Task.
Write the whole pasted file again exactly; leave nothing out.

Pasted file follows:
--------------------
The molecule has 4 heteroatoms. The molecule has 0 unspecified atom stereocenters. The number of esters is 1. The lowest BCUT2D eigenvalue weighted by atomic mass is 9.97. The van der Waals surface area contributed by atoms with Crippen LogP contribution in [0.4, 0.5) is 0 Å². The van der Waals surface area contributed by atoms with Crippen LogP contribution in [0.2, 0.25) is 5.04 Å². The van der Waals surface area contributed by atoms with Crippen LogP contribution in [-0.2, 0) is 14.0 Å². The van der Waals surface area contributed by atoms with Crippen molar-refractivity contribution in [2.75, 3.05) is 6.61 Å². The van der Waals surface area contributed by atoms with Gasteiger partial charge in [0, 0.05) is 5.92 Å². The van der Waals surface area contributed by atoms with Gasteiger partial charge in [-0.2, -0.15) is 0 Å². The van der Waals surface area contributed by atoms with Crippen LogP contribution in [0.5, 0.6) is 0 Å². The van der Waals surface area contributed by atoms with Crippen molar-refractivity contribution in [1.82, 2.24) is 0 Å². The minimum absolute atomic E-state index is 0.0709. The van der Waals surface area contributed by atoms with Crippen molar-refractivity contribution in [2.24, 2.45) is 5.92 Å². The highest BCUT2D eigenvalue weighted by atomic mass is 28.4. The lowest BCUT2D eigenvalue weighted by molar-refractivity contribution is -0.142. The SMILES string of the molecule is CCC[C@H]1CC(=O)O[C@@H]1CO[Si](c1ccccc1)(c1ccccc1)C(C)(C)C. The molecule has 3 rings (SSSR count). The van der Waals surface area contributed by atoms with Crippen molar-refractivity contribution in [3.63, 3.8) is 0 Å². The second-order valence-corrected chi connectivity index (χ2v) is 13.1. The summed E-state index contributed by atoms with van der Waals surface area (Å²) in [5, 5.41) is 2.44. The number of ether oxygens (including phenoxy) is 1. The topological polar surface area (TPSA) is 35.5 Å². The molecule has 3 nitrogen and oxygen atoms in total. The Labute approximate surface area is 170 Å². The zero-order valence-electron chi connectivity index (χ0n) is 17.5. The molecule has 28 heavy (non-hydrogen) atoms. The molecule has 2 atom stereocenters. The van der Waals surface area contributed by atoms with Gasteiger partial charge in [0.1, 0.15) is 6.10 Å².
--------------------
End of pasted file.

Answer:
The molecule has 4 heteroatoms. The molecule has 0 unspecified atom stereocenters. The number of esters is 1. The lowest BCUT2D eigenvalue weighted by atomic mass is 9.97. The van der Waals surface area contributed by atoms with Crippen LogP contribution in [0.4, 0.5) is 0 Å². The van der Waals surface area contributed by atoms with Crippen LogP contribution in [0.2, 0.25) is 5.04 Å². The van der Waals surface area contributed by atoms with Crippen LogP contribution in [-0.2, 0) is 14.0 Å². The van der Waals surface area contributed by atoms with Crippen molar-refractivity contribution in [2.75, 3.05) is 6.61 Å². The van der Waals surface area contributed by atoms with Gasteiger partial charge in [0, 0.05) is 5.92 Å². The van der Waals surface area contributed by atoms with Gasteiger partial charge in [-0.2, -0.15) is 0 Å². The van der Waals surface area contributed by atoms with Crippen LogP contribution in [0.5, 0.6) is 0 Å². The van der Waals surface area contributed by atoms with Crippen molar-refractivity contribution in [1.82, 2.24) is 0 Å². The minimum absolute atomic E-state index is 0.0709. The van der Waals surface area contributed by atoms with Crippen molar-refractivity contribution in [2.24, 2.45) is 5.92 Å². The highest BCUT2D eigenvalue weighted by atomic mass is 28.4. The lowest BCUT2D eigenvalue weighted by molar-refractivity contribution is -0.142. The SMILES string of the molecule is CCC[C@H]1CC(=O)O[C@@H]1CO[Si](c1ccccc1)(c1ccccc1)C(C)(C)C. The molecule has 3 rings (SSSR count). The van der Waals surface area contributed by atoms with Crippen molar-refractivity contribution in [3.63, 3.8) is 0 Å². The second-order valence-corrected chi connectivity index (χ2v) is 13.1. The summed E-state index contributed by atoms with van der Waals surface area (Å²) in [5, 5.41) is 2.44. The number of ether oxygens (including phenoxy) is 1. The topological polar surface area (TPSA) is 35.5 Å². The molecule has 3 nitrogen and oxygen atoms in total. The Labute approximate surface area is 170 Å². The zero-order valence-electron chi connectivity index (χ0n) is 17.5. The molecule has 28 heavy (non-hydrogen) atoms. The molecule has 2 atom stereocenters. The van der Waals surface area contributed by atoms with Gasteiger partial charge in [0.1, 0.15) is 6.10 Å².